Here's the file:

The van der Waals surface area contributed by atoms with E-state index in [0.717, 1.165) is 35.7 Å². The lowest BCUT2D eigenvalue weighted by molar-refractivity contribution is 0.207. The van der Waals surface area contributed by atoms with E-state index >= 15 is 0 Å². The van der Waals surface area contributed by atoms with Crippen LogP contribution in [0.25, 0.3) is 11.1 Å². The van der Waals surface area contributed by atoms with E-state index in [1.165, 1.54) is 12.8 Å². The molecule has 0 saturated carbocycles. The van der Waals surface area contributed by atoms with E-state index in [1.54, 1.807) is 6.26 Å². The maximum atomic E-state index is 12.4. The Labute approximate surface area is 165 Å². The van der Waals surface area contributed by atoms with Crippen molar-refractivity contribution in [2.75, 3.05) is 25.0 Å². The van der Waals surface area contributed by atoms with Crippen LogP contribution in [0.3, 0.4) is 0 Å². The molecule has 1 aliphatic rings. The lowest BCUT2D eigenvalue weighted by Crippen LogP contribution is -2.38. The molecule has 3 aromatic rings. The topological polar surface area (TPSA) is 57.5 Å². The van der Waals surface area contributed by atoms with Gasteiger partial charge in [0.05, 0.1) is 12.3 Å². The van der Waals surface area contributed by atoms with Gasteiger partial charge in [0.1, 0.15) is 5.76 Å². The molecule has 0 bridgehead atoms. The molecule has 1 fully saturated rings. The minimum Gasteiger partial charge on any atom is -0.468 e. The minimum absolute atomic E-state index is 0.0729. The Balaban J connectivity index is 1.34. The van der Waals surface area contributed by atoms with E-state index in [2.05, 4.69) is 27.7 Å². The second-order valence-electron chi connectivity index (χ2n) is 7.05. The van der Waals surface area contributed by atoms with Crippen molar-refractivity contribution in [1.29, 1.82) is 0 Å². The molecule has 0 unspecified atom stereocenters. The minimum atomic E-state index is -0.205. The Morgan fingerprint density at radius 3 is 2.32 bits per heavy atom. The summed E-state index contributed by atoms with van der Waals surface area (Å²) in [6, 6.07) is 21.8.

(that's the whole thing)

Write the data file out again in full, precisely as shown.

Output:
The van der Waals surface area contributed by atoms with E-state index in [0.717, 1.165) is 35.7 Å². The lowest BCUT2D eigenvalue weighted by molar-refractivity contribution is 0.207. The van der Waals surface area contributed by atoms with E-state index >= 15 is 0 Å². The van der Waals surface area contributed by atoms with Crippen LogP contribution in [0.25, 0.3) is 11.1 Å². The van der Waals surface area contributed by atoms with E-state index in [1.165, 1.54) is 12.8 Å². The molecule has 0 saturated carbocycles. The van der Waals surface area contributed by atoms with E-state index in [1.54, 1.807) is 6.26 Å². The maximum atomic E-state index is 12.4. The Labute approximate surface area is 165 Å². The van der Waals surface area contributed by atoms with Crippen molar-refractivity contribution in [2.75, 3.05) is 25.0 Å². The van der Waals surface area contributed by atoms with Crippen LogP contribution in [0.3, 0.4) is 0 Å². The molecule has 1 aliphatic rings. The lowest BCUT2D eigenvalue weighted by Crippen LogP contribution is -2.38. The molecule has 3 aromatic rings. The topological polar surface area (TPSA) is 57.5 Å². The van der Waals surface area contributed by atoms with Gasteiger partial charge in [0.05, 0.1) is 12.3 Å². The van der Waals surface area contributed by atoms with Gasteiger partial charge in [0.1, 0.15) is 5.76 Å². The molecule has 0 bridgehead atoms. The molecule has 1 fully saturated rings. The minimum Gasteiger partial charge on any atom is -0.468 e. The minimum absolute atomic E-state index is 0.0729. The Balaban J connectivity index is 1.34. The van der Waals surface area contributed by atoms with E-state index in [2.05, 4.69) is 27.7 Å². The second-order valence-electron chi connectivity index (χ2n) is 7.05. The van der Waals surface area contributed by atoms with Crippen molar-refractivity contribution in [1.29, 1.82) is 0 Å². The molecule has 0 unspecified atom stereocenters. The minimum atomic E-state index is -0.205. The Morgan fingerprint density at radius 3 is 2.32 bits per heavy atom. The summed E-state index contributed by atoms with van der Waals surface area (Å²) in [6, 6.07) is 21.8.